Are bounds known for the maximum determinant of a (0,1)-matrix of specified size and with a specifed number of 1s?

The problems of determining the maximum determinant of an $n \times n$ $(0,1)$-matrix and the spectral problem of determining exactly which other determinants can possibly occur are both reasonably well studied.

What I'd like to know is whether there are bounds known if the number of 1s in the matrix is specified.

In other words, if we let $f(n,k)$ denote the maximum determinant of an $n \times n$ $(0,1)$-matrix with exactly $k$ ones (in total, not per row), then are there any known bounds on the values for $f(n,k)$?

I've searched Math Reviews and Googled it, but all the papers that I have found refer to the maximum over the entire set of $n \times n$ matrices.

Edit: Here is a plot of the maximum determinant of a binary $6 \times 6$ matrix with $k$ 1s, where $0 \leq k \leq 36$ (as long as I haven't messed up the computation). Edit 2: Here is the analogous plot for $7 \times 7$ matrices. Edit 3: Here is a plot of the bound given by Peter Mueller's post, together with the actual values for n=7. • No literature I know addresses your precise question. Zivkovic in his 2005 arxiv classification paper comes closest; by using certain similarities in his paper you can transform matrices to different 1 counts while preserving determinant. Also Will Orrick might know of recent work. – The Masked Avenger Sep 11 '14 at 11:29
• Also, using block matrices and certain constructions (cf Zivkovic, Schmidt, Paseman), one can give an exponential lower bound on your curve up to n^2/4 roughly. – The Masked Avenger Sep 11 '14 at 11:37
• For $n=6,7$, are the maximums achieved for matrices with constant row and column sums? – Brendan McKay Sep 12 '14 at 2:33
• For $n=7$, the maximum of 32 is achieved (uniquely) by the incidence matrix of the $2-(7,4,2)$ design (complement of the Fano) so row and column sums are all 4. For n=6 there are 7 extremal ones, some regular some not. – Gordon Royle Sep 12 '14 at 3:20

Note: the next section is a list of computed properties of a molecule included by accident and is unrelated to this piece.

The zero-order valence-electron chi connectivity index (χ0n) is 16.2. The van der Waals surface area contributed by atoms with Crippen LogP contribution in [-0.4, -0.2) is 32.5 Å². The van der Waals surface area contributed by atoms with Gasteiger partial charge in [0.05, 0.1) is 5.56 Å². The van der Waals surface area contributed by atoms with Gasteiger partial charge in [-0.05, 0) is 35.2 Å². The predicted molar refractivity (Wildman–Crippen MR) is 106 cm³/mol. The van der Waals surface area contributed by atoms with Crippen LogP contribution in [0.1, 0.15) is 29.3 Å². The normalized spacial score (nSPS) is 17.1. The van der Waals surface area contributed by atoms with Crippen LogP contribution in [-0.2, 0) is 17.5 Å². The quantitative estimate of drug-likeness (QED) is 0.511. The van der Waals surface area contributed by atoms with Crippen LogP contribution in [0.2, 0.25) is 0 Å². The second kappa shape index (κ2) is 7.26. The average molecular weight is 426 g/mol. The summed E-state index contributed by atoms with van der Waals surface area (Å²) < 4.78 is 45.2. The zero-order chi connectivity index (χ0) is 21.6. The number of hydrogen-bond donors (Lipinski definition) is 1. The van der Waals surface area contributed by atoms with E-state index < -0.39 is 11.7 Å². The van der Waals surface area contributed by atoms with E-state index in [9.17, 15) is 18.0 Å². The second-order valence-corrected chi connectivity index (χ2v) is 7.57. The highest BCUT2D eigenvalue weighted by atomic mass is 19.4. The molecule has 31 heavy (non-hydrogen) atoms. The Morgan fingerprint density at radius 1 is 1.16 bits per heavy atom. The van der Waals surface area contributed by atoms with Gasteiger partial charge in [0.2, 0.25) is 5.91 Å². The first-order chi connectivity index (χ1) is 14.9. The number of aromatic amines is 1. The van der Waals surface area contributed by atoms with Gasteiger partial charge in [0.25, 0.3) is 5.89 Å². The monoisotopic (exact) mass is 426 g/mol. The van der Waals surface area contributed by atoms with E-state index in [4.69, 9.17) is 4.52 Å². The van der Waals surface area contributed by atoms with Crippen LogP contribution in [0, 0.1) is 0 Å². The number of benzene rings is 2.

• Let me mention some recent progress here. If $d$ is small (by which I mean $d\leqslant n$), then the maximal determinant of a $0$-$1$ matrix $A$ with at most size(A)+d ones is at least $2^{d/3}\approx 1.26^d$ and at most $1.29^d$. (See Conjecture 4 in bit.ly/2LeXqSW and the note bit.ly/2swpF7O.) – Yaroslav Shitov Jun 1 '18 at 20:21

In this paper Gasper, Pfoertner and Sigg prove an interesting upper bound for a real $n\times n$ matrix $M$: Let $n\alpha$ and $n\beta$ be the sum of the entries or the squares of the entries of $M$, respectively. Set $\delta=(\alpha^2-\beta)/(n-1)$. If $\delta\ge0$, then $\lvert\det M\rvert\le \alpha(\beta-\delta)^{(n-1)/2}$.
So $\alpha=\beta=k/n$ for a $(0,1)$-matrix. In contrast to the Hadamard bound, this bound is attained quite often for $(0,1)$-matrices, namely for the incidence matrices of symmetric block designs. Looking at their (somewhat involved) proof, this result is not surprising, for they show that upon fixing $\alpha$, $\beta$ and $n$, the maximum of the determinant is attained if $MM^t$ is a linear combination of the identity matrix and the all $1$ matrix.
• Yes, in this case $\lvert\det M\rvert\le\beta^{n/2}$. – Peter Mueller Sep 13 '14 at 6:51
The argument used in Hadamard's inequality works here too: If $A$ is the matrix, then ${\rm tr}(A^{t}A) = k,$ so if $\lambda_{1},\lambda_{2}, \ldots, \lambda_{n}$ are the (real, non-negative) eigenvalues of $A^{t}A$, then $\sum_{i=1}^{n}\lambda_{i} =k.$ Hence $|{\rm det}(A)| = \prod_{i=1}^{n} \lambda_{i}^{\frac{1}{2}} \leq \left(\sqrt{\frac{k}{n}} \right)^{n}.$ The determinant is obviously $0$ if $k < n.$
( Later edit: I don't know whether this might be useful, but if we let $J$ be the all $1$'s matrix, note that if the $\alpha$-eigenspace of $A$ has dimension greater than $1,$ it non-trivially intersects the $0$ eigenspace of $J,$ which has dimension $n-1.$ Hence $-\alpha$ is an eigenvalue of $J-A,$ which is also a $\{0,1\}$-matrix, but with $n^{2}-k$ non-zero entries. Even later edit, somewhat related (indirectly, I think) to Peter Mueller's comment: in particular, if ${\rm rank}(J-A) <n-1,$ then $J$ and $J-A$ have a common non-zero eigenvector with eigenvalue $0,$ so also ${\rm det}(A) = 0).$
• The determinant is $0$ too if $k>n^2-n+1$, because then there are two rows filled with $1$'s only. – Peter Mueller Sep 11 '14 at 8:27